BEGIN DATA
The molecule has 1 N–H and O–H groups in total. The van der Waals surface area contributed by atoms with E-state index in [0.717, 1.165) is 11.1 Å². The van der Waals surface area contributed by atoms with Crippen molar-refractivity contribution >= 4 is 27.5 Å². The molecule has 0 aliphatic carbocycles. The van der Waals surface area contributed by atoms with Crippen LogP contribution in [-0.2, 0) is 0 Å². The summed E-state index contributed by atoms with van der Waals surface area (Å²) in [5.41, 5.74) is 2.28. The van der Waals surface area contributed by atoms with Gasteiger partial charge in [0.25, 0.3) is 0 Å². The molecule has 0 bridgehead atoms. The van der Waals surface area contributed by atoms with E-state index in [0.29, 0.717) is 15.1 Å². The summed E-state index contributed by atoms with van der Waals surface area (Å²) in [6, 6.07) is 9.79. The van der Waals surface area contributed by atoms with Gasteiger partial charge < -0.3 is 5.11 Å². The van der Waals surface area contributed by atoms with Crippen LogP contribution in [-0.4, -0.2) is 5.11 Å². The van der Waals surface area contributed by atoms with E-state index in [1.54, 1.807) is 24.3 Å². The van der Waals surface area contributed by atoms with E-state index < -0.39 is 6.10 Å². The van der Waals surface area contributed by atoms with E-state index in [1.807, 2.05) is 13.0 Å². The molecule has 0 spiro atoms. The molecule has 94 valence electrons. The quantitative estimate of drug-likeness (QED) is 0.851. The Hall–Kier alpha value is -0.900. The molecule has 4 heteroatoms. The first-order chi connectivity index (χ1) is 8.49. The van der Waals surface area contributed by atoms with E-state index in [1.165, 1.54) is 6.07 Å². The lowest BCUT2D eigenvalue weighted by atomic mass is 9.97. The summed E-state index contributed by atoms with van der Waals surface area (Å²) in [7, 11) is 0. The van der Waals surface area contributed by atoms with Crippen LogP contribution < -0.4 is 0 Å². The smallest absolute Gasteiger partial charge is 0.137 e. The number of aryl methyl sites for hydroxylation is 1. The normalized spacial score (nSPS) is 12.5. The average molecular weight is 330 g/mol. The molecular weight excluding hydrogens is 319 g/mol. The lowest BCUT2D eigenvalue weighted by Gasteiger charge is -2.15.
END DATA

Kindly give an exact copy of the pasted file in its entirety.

The molecule has 1 N–H and O–H groups in total. The van der Waals surface area contributed by atoms with E-state index in [0.717, 1.165) is 11.1 Å². The van der Waals surface area contributed by atoms with Crippen molar-refractivity contribution >= 4 is 27.5 Å². The molecule has 0 aliphatic carbocycles. The van der Waals surface area contributed by atoms with Crippen LogP contribution in [-0.2, 0) is 0 Å². The summed E-state index contributed by atoms with van der Waals surface area (Å²) in [5.41, 5.74) is 2.28. The van der Waals surface area contributed by atoms with Gasteiger partial charge in [0.25, 0.3) is 0 Å². The molecule has 0 bridgehead atoms. The van der Waals surface area contributed by atoms with E-state index in [0.29, 0.717) is 15.1 Å². The summed E-state index contributed by atoms with van der Waals surface area (Å²) in [6, 6.07) is 9.79. The van der Waals surface area contributed by atoms with Gasteiger partial charge < -0.3 is 5.11 Å². The van der Waals surface area contributed by atoms with Crippen LogP contribution in [-0.4, -0.2) is 5.11 Å². The van der Waals surface area contributed by atoms with E-state index in [1.54, 1.807) is 24.3 Å². The van der Waals surface area contributed by atoms with E-state index < -0.39 is 6.10 Å². The van der Waals surface area contributed by atoms with E-state index in [1.807, 2.05) is 13.0 Å². The molecule has 0 spiro atoms. The molecule has 94 valence electrons. The quantitative estimate of drug-likeness (QED) is 0.851. The Hall–Kier alpha value is -0.900. The molecule has 4 heteroatoms. The first-order chi connectivity index (χ1) is 8.49. The van der Waals surface area contributed by atoms with E-state index in [1.165, 1.54) is 6.07 Å². The lowest BCUT2D eigenvalue weighted by atomic mass is 9.97. The summed E-state index contributed by atoms with van der Waals surface area (Å²) in [7, 11) is 0. The van der Waals surface area contributed by atoms with Crippen LogP contribution < -0.4 is 0 Å². The smallest absolute Gasteiger partial charge is 0.137 e. The number of aryl methyl sites for hydroxylation is 1. The normalized spacial score (nSPS) is 12.5. The average molecular weight is 330 g/mol. The molecular weight excluding hydrogens is 319 g/mol. The lowest BCUT2D eigenvalue weighted by Gasteiger charge is -2.15.